The Google Pixel and Pixel XL phones are less than a week old, but unsurprisingly, they are nowhere to be found in the official Google Store, at least for those in the U.S.
The king of marketing efforts that Google poured into the Pixel and Pixel XL phones deserve this demand. The handsets are the first to ditch the Nexus branding and they bring quite a lot of new stuff to the table. But does it mean everyone will fall for the new concept from Google? Well, here are 5 things about the Google Pixel and Pixel XL that you may not like, especially if you are a new Android user.
The steep price
Google Nexus phones have been praised for their affordability despite offering great designs, specs, and features. However, the Pixel and Pixel XL have changed this belief, joining the high-end devices from Samsung and Apple in terms of price. The smaller Pixel starts from $649 for the base model of 32GB while the high-end variant costs $749. As for the Pixel XL, the base model is priced at $769 while the high-end 128GB variant costs $869.
With these price tags, not so many will be able to buy the Pixel and Pixel XL, especially when Android has a flurry of top-notch handsets with equally compelling designs, specs and features, but are priced at almost half the Pixel prices.
Missing wireless charging
It’s 2016 and Google has not yet figured out a way to include wireless charging into his most valued mobile device. Samsung did this way back with its Galaxy S and Galaxy Note lineup and the same is being offered by a bunch of other OEMs. The Pixel and Pixel XL are meant to be high-end smartphones by the look of their price tags, which makes it weird to miss such an important feature in the present world.
Water and dust resistance
According to Google, the Pixel and Pixel XL are IP53 certified. When compared to devices in the same price category, for instance, Samsung Galaxy S7, iPhone 7 or even LG V20, the Google phone cannot be considered as durable. Samsung has IP68 while Apple has IP67 rating. As for the LG V20, it takes things to the next level by coming with MIL-STD-810G certification, similar to the Galaxy S7 Active.
Nonetheless, recent reports have shown that the Google Pixel phone can still survive up to 30 minutes in water. But this is no guarantee that the phone won’t be damaged. As for its competitors, the kind of certifications they come with mean they can even survive up to 1 hour in much deeper water than the Pixel tests show.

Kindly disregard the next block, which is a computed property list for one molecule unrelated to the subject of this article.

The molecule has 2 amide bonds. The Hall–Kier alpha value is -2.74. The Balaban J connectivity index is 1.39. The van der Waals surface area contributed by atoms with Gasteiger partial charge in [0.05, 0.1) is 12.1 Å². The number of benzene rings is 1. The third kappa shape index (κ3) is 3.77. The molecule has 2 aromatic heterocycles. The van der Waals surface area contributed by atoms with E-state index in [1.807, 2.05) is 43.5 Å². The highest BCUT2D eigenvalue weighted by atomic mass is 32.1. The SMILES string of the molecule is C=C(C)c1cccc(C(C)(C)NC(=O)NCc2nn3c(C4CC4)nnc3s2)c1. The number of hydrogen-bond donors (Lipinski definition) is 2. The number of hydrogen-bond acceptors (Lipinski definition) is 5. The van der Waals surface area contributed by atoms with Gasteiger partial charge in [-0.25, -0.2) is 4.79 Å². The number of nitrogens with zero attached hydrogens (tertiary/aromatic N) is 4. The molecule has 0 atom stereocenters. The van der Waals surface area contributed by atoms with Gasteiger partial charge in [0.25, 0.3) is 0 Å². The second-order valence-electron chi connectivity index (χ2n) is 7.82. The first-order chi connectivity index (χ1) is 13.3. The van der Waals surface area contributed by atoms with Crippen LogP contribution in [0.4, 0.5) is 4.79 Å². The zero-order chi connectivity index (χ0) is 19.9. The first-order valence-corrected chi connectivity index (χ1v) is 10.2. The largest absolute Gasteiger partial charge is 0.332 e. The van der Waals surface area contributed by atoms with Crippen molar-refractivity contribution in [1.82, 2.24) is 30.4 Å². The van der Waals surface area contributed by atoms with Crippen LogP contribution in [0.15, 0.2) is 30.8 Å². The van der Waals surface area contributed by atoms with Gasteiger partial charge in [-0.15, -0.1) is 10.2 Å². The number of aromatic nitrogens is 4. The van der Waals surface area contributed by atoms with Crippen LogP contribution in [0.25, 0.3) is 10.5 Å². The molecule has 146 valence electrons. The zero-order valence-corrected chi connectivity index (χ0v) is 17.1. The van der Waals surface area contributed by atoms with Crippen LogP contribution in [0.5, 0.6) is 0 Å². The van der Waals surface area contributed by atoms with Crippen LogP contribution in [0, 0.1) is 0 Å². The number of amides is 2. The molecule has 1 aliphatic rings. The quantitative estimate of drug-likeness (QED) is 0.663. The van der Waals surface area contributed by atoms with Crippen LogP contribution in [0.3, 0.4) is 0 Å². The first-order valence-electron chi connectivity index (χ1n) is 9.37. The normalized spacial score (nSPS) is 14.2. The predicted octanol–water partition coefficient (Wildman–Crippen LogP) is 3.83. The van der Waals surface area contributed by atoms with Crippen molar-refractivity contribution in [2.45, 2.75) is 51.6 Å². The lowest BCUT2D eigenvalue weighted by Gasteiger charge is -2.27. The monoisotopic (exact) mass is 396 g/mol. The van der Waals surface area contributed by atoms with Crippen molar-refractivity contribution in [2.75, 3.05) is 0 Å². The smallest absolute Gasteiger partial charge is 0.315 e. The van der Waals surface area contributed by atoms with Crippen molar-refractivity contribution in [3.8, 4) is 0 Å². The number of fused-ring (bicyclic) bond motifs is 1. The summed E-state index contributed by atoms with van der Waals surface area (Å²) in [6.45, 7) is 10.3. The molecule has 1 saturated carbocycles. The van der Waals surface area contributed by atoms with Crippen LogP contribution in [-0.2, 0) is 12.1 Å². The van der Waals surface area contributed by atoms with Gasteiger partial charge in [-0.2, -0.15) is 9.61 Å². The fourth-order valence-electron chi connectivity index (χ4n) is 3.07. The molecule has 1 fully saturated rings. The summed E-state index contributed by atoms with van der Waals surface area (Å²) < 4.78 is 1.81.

Poor audio quality
The Google Nexus 6P has two speakers on the front, something that also happened with the Nexus 6 as well as Nexus 9. Surprisingly, the Google Pixel and Pixel XL dropped this idea, instead, coming with a single speaker that is also poorly located. We’ve had these dual front-facing speakers since the HTC One M7, but why Google decided to drop them is still unknown, especially when its closest rivals like the iPhone 7 are busy adopting them for enhanced audio quality.
No optical image stabilization
Every flagship smartphone comes with optical image stabilization on the rear camera. There are even some that are bringing this feature to the front-facing camera, for instance, HTC 10. However, the Google Pixel and Pixel XL are missing on this capability once again.
This feature was not available on the Nexus 6P, but for a phone priced at $500, one could somehow understand its absence. Add $100 to this price tag and OIS is a must-have feature. Samsung has it, Apple has it, LG has it, and even the OnePlus 3, which costs just $399, also has this feature.
Still, the Pixel and Pixel XL phones add EIS that also helps in improving the quality of videos.
Even though things like a lack of removable battery and a missing microSD card slot may also be negatives as far as the Google Pixel and Pixel XL are concerned, many Android users are getting used to this. Still, the Nexus did not come with these features.
The new Google Pixel phones are still the phones to beat, but as usual, every good thing must also carry some negatives on its back.
What other negatives do you see on the Google Pixel and Pixel XL phones? Share your views in the comments.